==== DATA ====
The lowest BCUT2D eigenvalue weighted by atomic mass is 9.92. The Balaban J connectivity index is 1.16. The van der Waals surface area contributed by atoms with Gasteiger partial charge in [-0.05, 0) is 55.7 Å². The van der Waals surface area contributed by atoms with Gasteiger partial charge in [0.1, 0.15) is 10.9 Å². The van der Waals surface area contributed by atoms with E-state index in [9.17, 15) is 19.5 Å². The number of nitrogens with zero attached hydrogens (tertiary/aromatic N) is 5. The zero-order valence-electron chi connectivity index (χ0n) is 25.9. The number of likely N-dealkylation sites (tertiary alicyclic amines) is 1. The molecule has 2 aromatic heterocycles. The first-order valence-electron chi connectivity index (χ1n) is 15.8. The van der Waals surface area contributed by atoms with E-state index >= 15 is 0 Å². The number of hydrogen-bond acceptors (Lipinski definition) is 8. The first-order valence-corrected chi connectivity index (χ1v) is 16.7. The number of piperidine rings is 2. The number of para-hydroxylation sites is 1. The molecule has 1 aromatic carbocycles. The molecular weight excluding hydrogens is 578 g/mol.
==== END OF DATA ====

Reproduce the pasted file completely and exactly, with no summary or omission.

The lowest BCUT2D eigenvalue weighted by atomic mass is 9.92. The Balaban J connectivity index is 1.16. The van der Waals surface area contributed by atoms with Gasteiger partial charge in [-0.05, 0) is 55.7 Å². The van der Waals surface area contributed by atoms with Gasteiger partial charge in [0.1, 0.15) is 10.9 Å². The van der Waals surface area contributed by atoms with E-state index in [9.17, 15) is 19.5 Å². The number of nitrogens with zero attached hydrogens (tertiary/aromatic N) is 5. The zero-order valence-electron chi connectivity index (χ0n) is 25.9. The number of likely N-dealkylation sites (tertiary alicyclic amines) is 1. The molecule has 2 aromatic heterocycles. The first-order valence-electron chi connectivity index (χ1n) is 15.8. The van der Waals surface area contributed by atoms with E-state index >= 15 is 0 Å². The number of hydrogen-bond acceptors (Lipinski definition) is 8. The first-order valence-corrected chi connectivity index (χ1v) is 16.7. The number of piperidine rings is 2. The number of para-hydroxylation sites is 1. The molecule has 1 aromatic carbocycles. The molecular weight excluding hydrogens is 578 g/mol.